DIY Repair & Maintenance

The 8 Biggest Problems Homeowners Faced Last Year—and Our Best Tips for Avoiding Them in 2024

Being proactive and giving your home the care and maintenance it needs could save you a lot of time, frustration, and money in the future.
Deirdre Mundorf Avatar

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If you faced major home repairs during 2023, you’re not alone. According to Hippo’s Annual Housepower Report, it was a tough year for homeowners. Of the 1,002 homeowners who responded to the survey, 46 percent faced at least one unexpected home expense and nearly one-third would recommend being proactive with home maintenance tasks and budgeting for the unknown. Perhaps now is the time to take their advice and make sure you’re prepared.

The following are the main issues those homeowners faced last year, as well as what you can do to avoid these same problems.

1. Broken Appliances

An HVAC technician is using gauges to check an outdoor air conditioner.

Nearly one out of every three survey respondents (31 percent) dealt with broken appliances in 2023. Regardless of whether these homeowners needed to replace or repair their appliances, they were faced with a big hit to their budgets. While respondents experienced issues with a range of appliances, the top three types that needed attention were HVAC systems, washers and dryers, and water heaters.

If you want to decrease the odds that a major appliance will stop working, now is the time to change any bad habits that are killing your home appliances. Make sure you aren’t placing unnecessary stress on your washer or dryer by overloading them, empty the lint trap in the dryer between loads, promptly clean up spills in the oven to avoid damaging the heating coils, and stop using hot water when you run the garbage disposal. Avoiding these common laundry and kitchen appliance mistakes will go a long way towards keeping them running longer.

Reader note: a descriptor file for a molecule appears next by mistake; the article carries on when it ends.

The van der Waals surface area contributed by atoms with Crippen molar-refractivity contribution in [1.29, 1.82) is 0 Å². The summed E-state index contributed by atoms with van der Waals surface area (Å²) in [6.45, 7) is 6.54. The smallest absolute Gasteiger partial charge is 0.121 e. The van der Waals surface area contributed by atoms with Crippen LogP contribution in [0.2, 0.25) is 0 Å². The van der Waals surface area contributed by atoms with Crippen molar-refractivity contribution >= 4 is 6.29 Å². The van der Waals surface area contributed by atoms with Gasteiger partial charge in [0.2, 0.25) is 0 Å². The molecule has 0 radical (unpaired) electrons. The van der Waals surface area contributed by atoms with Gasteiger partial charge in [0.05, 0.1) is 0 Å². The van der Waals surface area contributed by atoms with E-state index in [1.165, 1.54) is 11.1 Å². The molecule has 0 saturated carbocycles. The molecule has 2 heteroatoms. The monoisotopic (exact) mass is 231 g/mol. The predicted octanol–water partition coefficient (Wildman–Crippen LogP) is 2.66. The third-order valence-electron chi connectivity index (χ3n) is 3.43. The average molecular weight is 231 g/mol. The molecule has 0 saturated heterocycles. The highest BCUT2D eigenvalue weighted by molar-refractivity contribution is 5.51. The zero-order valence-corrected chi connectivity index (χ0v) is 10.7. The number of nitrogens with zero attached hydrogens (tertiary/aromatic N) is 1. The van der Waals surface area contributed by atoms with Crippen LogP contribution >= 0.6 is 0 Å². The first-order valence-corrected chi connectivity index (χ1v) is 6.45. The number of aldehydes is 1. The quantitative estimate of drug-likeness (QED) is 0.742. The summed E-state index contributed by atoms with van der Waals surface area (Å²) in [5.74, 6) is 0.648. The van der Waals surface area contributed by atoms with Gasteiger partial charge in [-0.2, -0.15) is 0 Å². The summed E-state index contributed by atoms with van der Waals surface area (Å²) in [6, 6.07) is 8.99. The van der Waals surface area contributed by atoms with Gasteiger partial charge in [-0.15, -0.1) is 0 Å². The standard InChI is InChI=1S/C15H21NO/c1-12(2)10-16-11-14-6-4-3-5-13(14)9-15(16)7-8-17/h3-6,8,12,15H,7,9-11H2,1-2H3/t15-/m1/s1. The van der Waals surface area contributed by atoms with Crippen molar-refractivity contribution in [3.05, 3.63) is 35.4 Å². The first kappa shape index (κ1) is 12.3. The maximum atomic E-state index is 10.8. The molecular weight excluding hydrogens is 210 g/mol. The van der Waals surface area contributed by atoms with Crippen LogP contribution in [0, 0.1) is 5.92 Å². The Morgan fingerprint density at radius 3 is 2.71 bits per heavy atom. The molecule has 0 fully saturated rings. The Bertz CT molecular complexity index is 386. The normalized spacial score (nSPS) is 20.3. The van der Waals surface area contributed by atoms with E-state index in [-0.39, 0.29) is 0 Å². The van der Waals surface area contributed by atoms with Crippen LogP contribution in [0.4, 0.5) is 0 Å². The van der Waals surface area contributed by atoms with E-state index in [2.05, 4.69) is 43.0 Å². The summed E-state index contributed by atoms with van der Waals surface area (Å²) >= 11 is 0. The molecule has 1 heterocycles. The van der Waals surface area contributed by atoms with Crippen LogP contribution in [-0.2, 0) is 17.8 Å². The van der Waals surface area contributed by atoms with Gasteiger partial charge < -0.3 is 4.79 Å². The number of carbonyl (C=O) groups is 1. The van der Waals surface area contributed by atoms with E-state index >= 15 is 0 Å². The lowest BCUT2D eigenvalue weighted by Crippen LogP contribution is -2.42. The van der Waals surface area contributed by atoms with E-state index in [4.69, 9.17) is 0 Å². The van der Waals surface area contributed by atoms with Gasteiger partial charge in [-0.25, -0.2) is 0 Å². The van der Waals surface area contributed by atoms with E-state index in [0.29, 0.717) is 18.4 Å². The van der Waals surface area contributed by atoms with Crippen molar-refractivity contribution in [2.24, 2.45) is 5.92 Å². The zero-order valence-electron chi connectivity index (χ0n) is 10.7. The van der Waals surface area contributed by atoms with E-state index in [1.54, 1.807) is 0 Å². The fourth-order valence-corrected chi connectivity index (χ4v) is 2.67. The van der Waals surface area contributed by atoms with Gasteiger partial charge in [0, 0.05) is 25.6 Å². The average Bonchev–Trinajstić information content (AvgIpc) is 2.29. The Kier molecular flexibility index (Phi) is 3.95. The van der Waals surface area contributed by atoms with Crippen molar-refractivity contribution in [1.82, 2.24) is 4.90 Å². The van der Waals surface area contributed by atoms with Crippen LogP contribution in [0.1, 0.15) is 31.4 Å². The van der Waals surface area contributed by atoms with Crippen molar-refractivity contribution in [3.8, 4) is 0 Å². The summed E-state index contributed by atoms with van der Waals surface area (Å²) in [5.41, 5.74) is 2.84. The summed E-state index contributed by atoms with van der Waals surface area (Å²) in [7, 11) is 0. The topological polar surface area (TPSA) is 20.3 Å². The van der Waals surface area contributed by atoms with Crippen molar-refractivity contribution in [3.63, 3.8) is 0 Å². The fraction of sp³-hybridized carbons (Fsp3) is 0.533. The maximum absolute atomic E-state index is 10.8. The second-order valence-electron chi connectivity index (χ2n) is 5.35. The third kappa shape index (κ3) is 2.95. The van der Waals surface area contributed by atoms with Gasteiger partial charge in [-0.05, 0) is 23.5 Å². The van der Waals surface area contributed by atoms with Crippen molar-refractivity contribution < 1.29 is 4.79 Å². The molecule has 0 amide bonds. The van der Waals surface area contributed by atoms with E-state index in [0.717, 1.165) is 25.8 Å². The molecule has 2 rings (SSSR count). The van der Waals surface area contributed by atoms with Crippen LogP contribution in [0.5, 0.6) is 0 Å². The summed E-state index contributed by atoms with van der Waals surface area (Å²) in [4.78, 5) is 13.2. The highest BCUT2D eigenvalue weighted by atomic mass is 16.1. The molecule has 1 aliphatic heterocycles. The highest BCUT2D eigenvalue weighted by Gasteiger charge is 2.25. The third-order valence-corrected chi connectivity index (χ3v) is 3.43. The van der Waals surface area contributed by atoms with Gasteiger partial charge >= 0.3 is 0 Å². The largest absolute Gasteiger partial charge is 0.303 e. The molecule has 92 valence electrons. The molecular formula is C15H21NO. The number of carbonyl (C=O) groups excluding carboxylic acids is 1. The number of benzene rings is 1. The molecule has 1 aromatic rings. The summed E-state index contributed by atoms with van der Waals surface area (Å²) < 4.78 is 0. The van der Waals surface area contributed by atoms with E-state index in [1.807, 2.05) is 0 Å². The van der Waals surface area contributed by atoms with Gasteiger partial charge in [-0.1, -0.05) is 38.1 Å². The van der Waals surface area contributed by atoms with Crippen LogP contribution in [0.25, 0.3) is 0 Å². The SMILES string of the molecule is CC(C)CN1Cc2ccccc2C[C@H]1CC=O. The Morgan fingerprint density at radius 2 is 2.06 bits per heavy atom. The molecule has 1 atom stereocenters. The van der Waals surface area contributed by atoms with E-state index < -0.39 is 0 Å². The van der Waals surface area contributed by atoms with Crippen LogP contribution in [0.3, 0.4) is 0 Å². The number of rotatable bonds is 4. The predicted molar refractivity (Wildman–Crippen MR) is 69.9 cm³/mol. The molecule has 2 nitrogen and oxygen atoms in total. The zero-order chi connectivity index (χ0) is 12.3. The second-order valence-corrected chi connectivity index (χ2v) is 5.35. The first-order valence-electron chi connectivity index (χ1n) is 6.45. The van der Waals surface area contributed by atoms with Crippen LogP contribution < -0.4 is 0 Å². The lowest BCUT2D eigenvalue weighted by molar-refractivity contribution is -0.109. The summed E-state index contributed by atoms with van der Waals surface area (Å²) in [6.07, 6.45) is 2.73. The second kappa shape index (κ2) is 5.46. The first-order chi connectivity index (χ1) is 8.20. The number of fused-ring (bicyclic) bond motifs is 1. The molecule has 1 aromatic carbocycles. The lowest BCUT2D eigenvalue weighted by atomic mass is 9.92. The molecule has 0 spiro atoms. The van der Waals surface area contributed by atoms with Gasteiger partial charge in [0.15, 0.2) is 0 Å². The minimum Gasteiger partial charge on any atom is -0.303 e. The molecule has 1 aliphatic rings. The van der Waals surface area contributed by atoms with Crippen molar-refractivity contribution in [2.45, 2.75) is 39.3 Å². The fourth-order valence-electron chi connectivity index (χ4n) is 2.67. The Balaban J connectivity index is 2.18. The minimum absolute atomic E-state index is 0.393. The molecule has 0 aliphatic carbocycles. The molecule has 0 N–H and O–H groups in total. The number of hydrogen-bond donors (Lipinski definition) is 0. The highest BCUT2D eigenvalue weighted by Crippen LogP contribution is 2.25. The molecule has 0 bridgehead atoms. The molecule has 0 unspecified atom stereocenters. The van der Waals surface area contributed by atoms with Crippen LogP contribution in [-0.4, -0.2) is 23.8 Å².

2. Water Damage

A kitchen cabinet underneath a sink is rotten due to a water leak.

About one quarter of respondents’ homes were damaged by water, according to Hippo’s survey. Water damage can be a serious issue, resulting in costly repairs and potentially threatening the health of those in the home. And, possibly even worse, water damage can hide in the home, allowing the issues to become more extreme without you even realizing that anything is wrong.

Avoid these issues by taking some proactive measures to protect your home against water damage. A few tasks to tackle include cleaning your gutters and downspouts, inspecting the flooring and ceiling around plumbing fixtures, keeping your home’s water pressure under 80 PSI with a pressure regulator (if needed), and placing water leak detectors in your kitchen and near your hot water heater.

3. Roof Damage

A house roof's shingles next to the chimney are warped from water damage.

“One of the most immediate problems stemming from roof damage is water intrusion,” shares Brendan Anderson, the founder of Brix Systems Roofing in Kalispell, Montana. He explains that this can “lead to significant issues like mold growth, damage to insulation, ceiling and wall stains, and even structural weakening.” Unfortunately, 20 percent of survey respondents reported that they dealt with some sort of roof damage in 2023.

A roof doesn’t last forever, but if you can take steps to minimize damage to your roofing materials, you can help extend its lifespan. Anderson recommends regularly clearing debris from the roof and gutters, trimming back overhanging trees, ensuring the attic is properly ventilated and insulated, and hiring a professional to inspect the roof at least twice a year. He also says “If you notice any signs of damage, however minor, it’s important to address them immediately. Delaying repairs can lead to more extensive damage and higher repair costs.”

The exterior of a white house is damaged by termites and rot underneath the siding.

Nearly 1 in 5 homeowners reported dealing with pest-related damage last year. While there are many natural pest-control strategies you can implement on your own, the peace of mind that comes with hiring a pest control service can be worth the investment. As James Agardy, ACE, and technical and training manager at Viking Pest Control explains, “Your home is your biggest investment and it’s important to safeguard it.”